Lilly's Flu Vaccine Service
Who can get a free flu vaccine
You can get a free flu vaccine if you are:
- aged 65 or older
- aged 2 - 17 years
- a healthcare worker
- living in a nursing home or other long-term care facility
- in regular contact with pigs, poultry or waterfowl
People with these conditions can also get a free flu vaccine:
- chronic heart disease, including acute coronary syndrome
- chronic liver disease
- chronic kidney failure
- chronic respiratory disease, including chronic obstructive pulmonary disease (COPD), cystic fibrosis, moderate or severe asthma, or bronchopulmonary dysplasia
- chronic neurological disease including multiple sclerosis, hereditary and degenerative disorders of the central nervous system
- Down syndrome
- a body mass index (BMI) over 40
- immunosuppression due to disease or treatment (including asplenia or hyposplenism, and all cancer patients)
- children with a moderate to severe neurodevelopmental disorder such as cerebral palsy
- children on long-term aspirin therapy
- any condition that can compromise respiratory function, like spinal cord injury, seizure disorder or other neuromuscular disorder, especially people also attending special schools or day centres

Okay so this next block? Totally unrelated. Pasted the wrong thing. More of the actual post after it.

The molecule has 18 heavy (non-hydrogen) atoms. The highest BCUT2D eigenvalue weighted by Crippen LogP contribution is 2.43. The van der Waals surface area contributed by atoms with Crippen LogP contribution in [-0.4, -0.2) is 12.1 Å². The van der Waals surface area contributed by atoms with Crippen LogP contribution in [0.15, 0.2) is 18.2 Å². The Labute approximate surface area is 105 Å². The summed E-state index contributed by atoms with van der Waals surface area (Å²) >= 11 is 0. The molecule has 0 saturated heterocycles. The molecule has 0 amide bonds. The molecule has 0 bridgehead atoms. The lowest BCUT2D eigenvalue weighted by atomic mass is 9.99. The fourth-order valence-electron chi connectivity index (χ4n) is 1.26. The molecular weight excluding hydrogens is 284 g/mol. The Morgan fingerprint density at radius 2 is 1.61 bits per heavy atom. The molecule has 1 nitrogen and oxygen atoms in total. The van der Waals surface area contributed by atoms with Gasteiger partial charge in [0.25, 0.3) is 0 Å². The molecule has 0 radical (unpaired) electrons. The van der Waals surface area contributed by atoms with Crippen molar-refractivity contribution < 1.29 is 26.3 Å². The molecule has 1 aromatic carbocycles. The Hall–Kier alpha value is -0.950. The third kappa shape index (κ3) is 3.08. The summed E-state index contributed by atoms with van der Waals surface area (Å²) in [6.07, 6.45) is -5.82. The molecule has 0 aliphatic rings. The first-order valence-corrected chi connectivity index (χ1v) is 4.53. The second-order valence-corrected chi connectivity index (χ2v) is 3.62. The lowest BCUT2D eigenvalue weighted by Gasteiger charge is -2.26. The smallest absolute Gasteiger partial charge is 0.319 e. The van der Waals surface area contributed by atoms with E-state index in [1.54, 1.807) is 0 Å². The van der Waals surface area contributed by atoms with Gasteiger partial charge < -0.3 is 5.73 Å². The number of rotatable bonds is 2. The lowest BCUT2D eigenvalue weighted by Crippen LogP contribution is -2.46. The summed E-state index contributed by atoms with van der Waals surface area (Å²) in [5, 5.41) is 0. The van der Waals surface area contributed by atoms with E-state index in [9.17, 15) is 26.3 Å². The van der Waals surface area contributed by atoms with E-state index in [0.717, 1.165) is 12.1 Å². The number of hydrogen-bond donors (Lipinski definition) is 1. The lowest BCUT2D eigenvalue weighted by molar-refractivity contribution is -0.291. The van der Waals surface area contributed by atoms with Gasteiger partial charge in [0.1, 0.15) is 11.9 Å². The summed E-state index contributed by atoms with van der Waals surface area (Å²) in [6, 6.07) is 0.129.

Free flu vaccines will be offered to carers or household contacts of people who have:
- a health condition listed above
- Down syndrome
Free flu vaccines will not be offered to household contacts of:
- people aged 65 years and older, who do not also have a chronic health condition
- pregnant women
- children aged 2 to 17 years
- healthcare workers
If you cannot get a free flu vaccine
If you cannot get a free flu vaccine, you can still get it at a pharmacy or GP. But you will need to pay for it.
How it's given
For adults, the flu vaccine is given in your arm.
Children get the Fluenz Tetra vaccine through their nose as a nasal spray.
When it starts to work
It takes 2 weeks for the vaccine to work. It should protect you for the whole flu season.
After the vaccine, you may have some mild side effects.
These may include:
- soreness, redness or swelling where you got the injection
- fever (high temperature of 38 degrees Celcius or more)
- mild sweating and shivering
- feeling tired
If you feel any of these side effects, rest and take paracetamol.
Serious side effects
Serious side effects such as a severe allergic reaction are rare.
In very rare cases Guillain-Barré syndrome (GBS) has been reported. GBS is a condition that affects the nerves in the body. It causes nerve inflammation and can cause pain, numbness, muscle weakness and difficulty walking. You are far more likely to get Guillain-Barré syndrome from having the flu than from the flu vaccine.